This session was followed by a ‘Retail 2025’ discussion with speakers such as Jason Ming from ThoughtWorks and Joseph Francis Bihag from Almost Impossible DMCC. They touched on different elements of future retail such as Immersive technology (e.g. google contact lens; Alibaba shopping using ‘magic leap’) suggesting that future stores will have bi-directional mixed reality experiences; Semantic technology (e.g. tensor flow from Google, open source software library for machine learning); Deep Data (e.g. treat bricks & mortar how you treat eCommerce sites) highlighting the four layers to current intelligence retail analytics: sensor; processing; analysis; presentation; and finally Hybrid technology (e.g. reality editor from MIT Labs). Other worthwhile messages coming out of this session were the nature of evolving interactions and how apps are being used less (77% of people in the US do not use an app again 72 hours after downloading) and just one ‘thing’ or platform or app with lots of services is more likely to be used, such as WeChat.
There were also other speakers with interesting presentations such as: Christopher Tantoco (IDFS Morocco); Ahmet Kotehne (ATU Duty Free); Suzie Wokabi (local entrepreneur and founder of Suziebeauty); Paul Topping (Flemingo International); Blacky Komani (Tourvest).
The next day was the same with more speakers with different stories to tell such as: TV journalist and Middle East expert Jay Tuck; Vrinda Singh (Google Dubai); Elena Nikolova (Muslim Millenials blogger); Sarah Branquinho (ETRC); Andrea Belardini (DUFRY); Sinead el Sibai (Dubai Duty Free); Luis Gasset (Qatar Duty Free); Stewart Dryburgh (Nestle); Philip Heine (JTI).
Most of the above were covered either in full or in part through the other links provided through the travel retail press.
Finally, the Aer Rianta (ARI) CEO, Jack MacGowan (pictured below), explored how the industry needs to adapt for the future. The key message was how the Travel Retail industry needs to redefine how travel retail offers value to the consumer. Jack challenged the industry on what they were going to do about it. The issues were clear: huge variations in penetration rates, customer is not as excited or engaged with duty free s they once were and the absolute need to ‘redefine’ the duty free promise i.e. too easy to just cut price and discount.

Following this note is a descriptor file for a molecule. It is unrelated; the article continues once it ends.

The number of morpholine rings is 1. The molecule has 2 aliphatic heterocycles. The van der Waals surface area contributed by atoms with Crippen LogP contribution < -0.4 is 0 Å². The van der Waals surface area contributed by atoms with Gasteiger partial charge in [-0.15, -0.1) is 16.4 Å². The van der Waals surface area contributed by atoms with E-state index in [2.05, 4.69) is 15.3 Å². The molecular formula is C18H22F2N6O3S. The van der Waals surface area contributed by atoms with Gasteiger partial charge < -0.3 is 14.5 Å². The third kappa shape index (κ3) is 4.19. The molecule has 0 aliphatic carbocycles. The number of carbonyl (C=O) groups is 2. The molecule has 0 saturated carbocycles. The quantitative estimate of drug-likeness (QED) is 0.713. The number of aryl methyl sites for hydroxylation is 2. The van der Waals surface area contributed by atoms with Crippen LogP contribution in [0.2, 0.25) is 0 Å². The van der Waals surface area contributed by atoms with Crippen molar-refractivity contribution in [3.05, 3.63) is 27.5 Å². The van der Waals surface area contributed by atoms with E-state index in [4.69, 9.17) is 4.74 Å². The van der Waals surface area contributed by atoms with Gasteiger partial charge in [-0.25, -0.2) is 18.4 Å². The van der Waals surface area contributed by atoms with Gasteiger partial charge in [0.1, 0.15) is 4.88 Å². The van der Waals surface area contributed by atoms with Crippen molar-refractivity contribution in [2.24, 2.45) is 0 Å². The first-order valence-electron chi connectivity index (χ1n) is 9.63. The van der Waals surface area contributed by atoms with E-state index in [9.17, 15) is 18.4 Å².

“This business is about relationships, it is about people.” Jack MacGowan
Jack shared an excellent video looking into the Duty Free Channel in 2016 – for a link click here.
The value proposition ‘redefined’ needed to look into: price messaging; product; customer experience. In terms of price, according to ARI research, only 1 in 4 passenger actively look to price benchmark, therefore rather than price cuts a more compelling message would be to create an industry ‘price guarantee’. In terms of product, he suggests that we should focus on exclusive and personalised products that customers will not be able to find elsewhere. In terms of the customer experience, customer service can really help differentiate with a seamless shopping service, indulgent services (such as click & collect) and highly trained staff. Ultimately, we should be creating points of interruption that surprise and deliver a memorable experience to the passenger/ traveller…
“Continuous discounting will ultimately devalue the channel.” Jack MacGowan
One last piece of advice (this time from my own experience whilst there), watch out for the Camels on the road when driving in the Middle East….